From the Instructors Manual
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- The goal of semiotics is interpreting both verbal and nonverbal signs.
- Roland Barthes held the Chair of Literary Semiology at the College of France.
- In Mythologies, he sought to decipher the cultural meaning of visual signs, particularly those perpetuating dominant social values.
- Semiology is concerned with anything that can stand for something else.
- Barthes is interested in signs that are seemingly straightforward, but subtly communicate ideological or connotative meaning.
- Barthes had an unusual style for an academic and was extremely influential.
- Wrestling with signs.
- Barthes initially described his semiotic theory as an explanation of myth.
- Barthes’ true concern was with connotation—the ideological baggage that signs carry wherever they go.
- The structure of signs is key to Barthes’ theory.
- Ferdinand de Saussure coined the term semiology to refer to the study of signs.
- A sign is the combination of its signifier and signified.
- The signifier is the image; the signified is the concept.
- In Barthes’ terms, the signifier isn’t the sign of the signified—rather the sign is the combination of signifier and signified, which are united in an inseparable bond.
- These distinctions come from Saussure.
- The relationship between the signifier and the signified in a verbal sign is arbitrary.
- The relationship between the signifier and the signified in a nonverbal sign is based on affinity and is therefore quasi-arbitrary.
- A sign does not stand on its own: it is part of a system.
- A structural analysis of features common to all semiotic systems is called taxonomy.
- Barthes believed semiotic systems function the same way despite their apparent diversity.
- Significant semiotic systems create myths that affirm the status quo as natural, inevitable, and eternal.
- The yellow ribbon transformation: From forgiveness to pride.
- Not all semiological systems are mythic.
- Mythic or connotative systems are second-order semiological systems built off preexisting denotative sign systems.
- Within mythic systems, the sign of the first system becomes the signifier of the second.
- The yellow ribbons, first popularized in the 1972 song, “Tie a Yellow Ribbon ‘round ol’ Oak Tree,” serve as an example of this transformation.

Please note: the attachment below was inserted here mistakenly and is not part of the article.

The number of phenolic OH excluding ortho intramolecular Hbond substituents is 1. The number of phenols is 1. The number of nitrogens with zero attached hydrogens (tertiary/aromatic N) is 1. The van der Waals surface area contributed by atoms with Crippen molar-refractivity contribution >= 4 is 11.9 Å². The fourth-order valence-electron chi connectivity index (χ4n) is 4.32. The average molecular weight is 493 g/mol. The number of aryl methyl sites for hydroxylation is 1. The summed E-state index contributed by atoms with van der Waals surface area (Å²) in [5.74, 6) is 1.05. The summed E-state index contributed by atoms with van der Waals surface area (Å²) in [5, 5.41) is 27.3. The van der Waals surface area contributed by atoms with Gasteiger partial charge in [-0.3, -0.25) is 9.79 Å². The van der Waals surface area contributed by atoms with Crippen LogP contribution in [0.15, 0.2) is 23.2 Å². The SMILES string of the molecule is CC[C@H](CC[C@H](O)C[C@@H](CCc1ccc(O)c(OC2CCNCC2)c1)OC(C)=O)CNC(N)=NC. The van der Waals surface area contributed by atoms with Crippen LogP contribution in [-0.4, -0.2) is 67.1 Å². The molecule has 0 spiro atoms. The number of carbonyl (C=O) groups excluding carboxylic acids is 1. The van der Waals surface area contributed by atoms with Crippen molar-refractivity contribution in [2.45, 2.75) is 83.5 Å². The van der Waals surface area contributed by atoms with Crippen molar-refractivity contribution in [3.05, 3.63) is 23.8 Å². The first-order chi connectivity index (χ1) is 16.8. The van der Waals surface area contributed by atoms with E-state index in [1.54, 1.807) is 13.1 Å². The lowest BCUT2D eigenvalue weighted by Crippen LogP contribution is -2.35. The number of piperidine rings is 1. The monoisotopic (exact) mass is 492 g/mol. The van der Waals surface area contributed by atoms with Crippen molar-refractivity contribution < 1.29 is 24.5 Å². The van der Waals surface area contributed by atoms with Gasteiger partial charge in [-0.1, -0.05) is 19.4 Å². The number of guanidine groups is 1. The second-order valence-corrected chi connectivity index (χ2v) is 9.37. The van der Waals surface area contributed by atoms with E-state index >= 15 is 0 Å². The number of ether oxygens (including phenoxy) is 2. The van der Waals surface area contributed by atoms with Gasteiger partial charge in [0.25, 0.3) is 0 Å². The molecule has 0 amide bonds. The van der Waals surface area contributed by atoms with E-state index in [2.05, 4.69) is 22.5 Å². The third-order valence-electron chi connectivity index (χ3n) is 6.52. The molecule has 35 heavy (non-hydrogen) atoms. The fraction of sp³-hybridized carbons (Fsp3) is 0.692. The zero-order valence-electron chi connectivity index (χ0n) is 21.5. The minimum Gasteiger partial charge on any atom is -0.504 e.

- The making of myth: Stripping the sign of its history.
- Every ideological sign is the result of two interconnected sign systems.
- The first system is strictly descriptive as the signifier image and the signified concept combine to produce the denotative sign.
- The second system appropriates the sign of the denotative system and makes it the signifier of the connotative system.
- This lateral shift transforms a neutral sign into an ideological tool.
- The original denotative sign is not lost, but it is impoverished.
- Unmasking the myth of a homogeneous society.
- Only those who understand semiotics can detect the hollowness of connotative signs.
- Mythic signs don’t explain, defend, or raise questions.
- Mythic signs always reinforce dominant cultural values.
- They naturalize the current order of things.
- Throughout his life, Roland Barthes deciphered and labeled the ideologies foisted upon naive consumers of images.
- All his semiotic efforts were directed at unmasking what he considered the heresy of those who controlled the images of society—the naturalizing of history.
- The semiotics of mass communication: “I’d like to be like Mike.”
- Because signs are integral to mass communication, Barthes’ semiotic analysis has become an essential media theory.
- Kyong Kim argues that the mass signification arising in a response to signs is an artificial effect calculated to achieve something else.
- Advertisements on television create layers of connotation that reaffirm the status quo.
- Semiotics goes to the movies
- More than one hundred years ago when Swiss linguist Ferdinand de Saussure was describing a sign as the combination of the signifier and signified, American philosopher Charles Sanders Peirce was independently developing his own model of how signs work.
- Peirce included nonverbal signs in his semiotic theorizing right from the start.
- Symbolic signs show no resemblance to the objects they reference.
- Iconic signs have a perceived resemblance with the objects they portray.
- Indexical signs are directly connected with their referents spatially, temporally, or by cause-and-effect.
- Critique: Do mythic signs always reaffirm the status quo?
- Roland Barthes’ semiotics fulfills five of the criteria of a good interpretive theory exceedingly well: New understanding of people, aesthetic appeal, qualitative analysis, proposal for reforming society, and clarification of values.
- Yet the majority of communication scholars in the United States ignore the field of semiotics and the work of its central theorists such as Barthes; thus it does not as strongly meet the standard of community of agreement.
- There are questions about Barthes’ view that all connotative systems uphold the values of the dominant class.
- Scholars such as Anne Norton and Douglas Kellner expand Barthes’ semiotic approach to argue that signs can subvert the status quo or exemplify a countercultural connotative system.
- Barthes’ semiotic approach to imagery remains a core theoretical perspective for communication scholars, particularly those who emphasize media and culture.
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